Garrett Wykoff

Garrett Wykoff.  Among the early businessmen of Lima
was the late Garrett Wykoff, who for many years before his death on May
21, 1893, was numbered with the retired capitalists of the city.  Mr.
Wykoff was born in Butler County, Oho, July 21, 1831, and was the son of
Rulef and Desire (Marshall) Wykoff.
        The father of our subject was born in 1796 in New Jersey, and
was a young man who had just attained his majority when he came to Ohio,
with the idea of founding a home.  He entered land in Butler County and
resided upon it the remainder of his life.  He married a lady who was
born in Virginia, and they reared nine children, some of whom still
survive. 
         When Garrett Wykoff was a boy, he attended the schools of his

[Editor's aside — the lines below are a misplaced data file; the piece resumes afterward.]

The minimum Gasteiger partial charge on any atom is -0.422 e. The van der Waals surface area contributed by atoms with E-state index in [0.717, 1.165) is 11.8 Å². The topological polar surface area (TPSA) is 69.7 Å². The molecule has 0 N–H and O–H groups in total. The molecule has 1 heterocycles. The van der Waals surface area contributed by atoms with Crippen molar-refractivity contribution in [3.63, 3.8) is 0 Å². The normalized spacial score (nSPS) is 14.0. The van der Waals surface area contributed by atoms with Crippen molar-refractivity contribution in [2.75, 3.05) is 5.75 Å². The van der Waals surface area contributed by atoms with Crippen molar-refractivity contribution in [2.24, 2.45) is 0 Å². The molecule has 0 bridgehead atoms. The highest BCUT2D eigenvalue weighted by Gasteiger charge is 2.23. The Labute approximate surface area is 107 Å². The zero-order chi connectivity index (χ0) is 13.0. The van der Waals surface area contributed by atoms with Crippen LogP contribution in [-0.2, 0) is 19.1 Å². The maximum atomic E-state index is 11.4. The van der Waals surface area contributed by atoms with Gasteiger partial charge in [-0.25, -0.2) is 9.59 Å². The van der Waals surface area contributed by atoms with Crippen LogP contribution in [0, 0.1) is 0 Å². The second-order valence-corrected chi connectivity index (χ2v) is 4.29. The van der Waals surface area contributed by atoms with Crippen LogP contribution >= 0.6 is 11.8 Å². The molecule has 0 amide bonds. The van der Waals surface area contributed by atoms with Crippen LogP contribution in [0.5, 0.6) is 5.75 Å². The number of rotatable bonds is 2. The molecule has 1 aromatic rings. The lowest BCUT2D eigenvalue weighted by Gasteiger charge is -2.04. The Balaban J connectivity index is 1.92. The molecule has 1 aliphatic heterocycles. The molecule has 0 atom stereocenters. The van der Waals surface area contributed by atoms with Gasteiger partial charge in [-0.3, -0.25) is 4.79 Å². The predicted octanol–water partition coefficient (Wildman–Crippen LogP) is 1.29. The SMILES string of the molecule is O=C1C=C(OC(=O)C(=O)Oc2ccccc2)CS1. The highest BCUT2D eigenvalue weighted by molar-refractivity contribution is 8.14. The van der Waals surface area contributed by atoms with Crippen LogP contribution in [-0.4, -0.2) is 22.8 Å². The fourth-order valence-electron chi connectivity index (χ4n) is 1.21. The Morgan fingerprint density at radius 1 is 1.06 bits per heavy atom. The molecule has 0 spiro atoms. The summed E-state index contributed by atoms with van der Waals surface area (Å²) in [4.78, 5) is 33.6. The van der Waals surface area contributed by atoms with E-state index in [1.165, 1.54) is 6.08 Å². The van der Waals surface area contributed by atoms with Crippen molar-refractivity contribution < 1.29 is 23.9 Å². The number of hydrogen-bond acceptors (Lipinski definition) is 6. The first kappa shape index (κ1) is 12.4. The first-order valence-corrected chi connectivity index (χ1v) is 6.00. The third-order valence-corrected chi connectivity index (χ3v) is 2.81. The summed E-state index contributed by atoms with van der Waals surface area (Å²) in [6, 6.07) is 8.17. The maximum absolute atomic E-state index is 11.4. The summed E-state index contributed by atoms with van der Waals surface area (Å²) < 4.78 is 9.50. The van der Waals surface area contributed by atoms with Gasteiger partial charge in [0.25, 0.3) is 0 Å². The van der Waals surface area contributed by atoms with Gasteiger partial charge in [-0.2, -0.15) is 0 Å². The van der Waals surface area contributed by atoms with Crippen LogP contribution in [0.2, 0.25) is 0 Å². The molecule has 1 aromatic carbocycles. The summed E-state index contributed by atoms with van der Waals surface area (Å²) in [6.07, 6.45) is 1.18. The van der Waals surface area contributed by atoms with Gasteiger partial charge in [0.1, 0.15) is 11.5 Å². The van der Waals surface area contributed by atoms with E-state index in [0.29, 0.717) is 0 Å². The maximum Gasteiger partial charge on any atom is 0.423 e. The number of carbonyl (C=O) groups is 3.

native locality, growing up to manhood on his father's  farm. His
inclinations were not in the direction of agriculture, rather more in
the line of mechanics.  He learned the trade of blacksmith and became a
first-class artisan, enjoying a very prosperous trade.   After 12 years
of work at blacksmithing, he came to Lima, where he enlarged his
business, entering also into wagon manufacturing.  While carrying on a
good business in these lines, he wisely invested considerable capital in
real estate and to the management of this he devoted the latter years of
his life.  He was a man of practical ideas, keen and quick in business
dealings, honest, outspoken defender of his political views and
religious professions, and a man who enjoyed the respect and esteem of
the community.  
        In 1854 Mr. Wykoff was unite in marriage with Anna E. Straley, a
daughter of Frederick and Elizabeth Straley.  She still survives and
enjoys the many comforts of a pleasant home at No. 212 South McDonald
street, Lima.  Mr. Wykoff was laid at rest in Woodlawn Cemetery.  He was
a prominent and influential Mason, and Garrett Wykoff Lodge, F. & A. M.,
was named after him.  His portrait accompanies this sketch.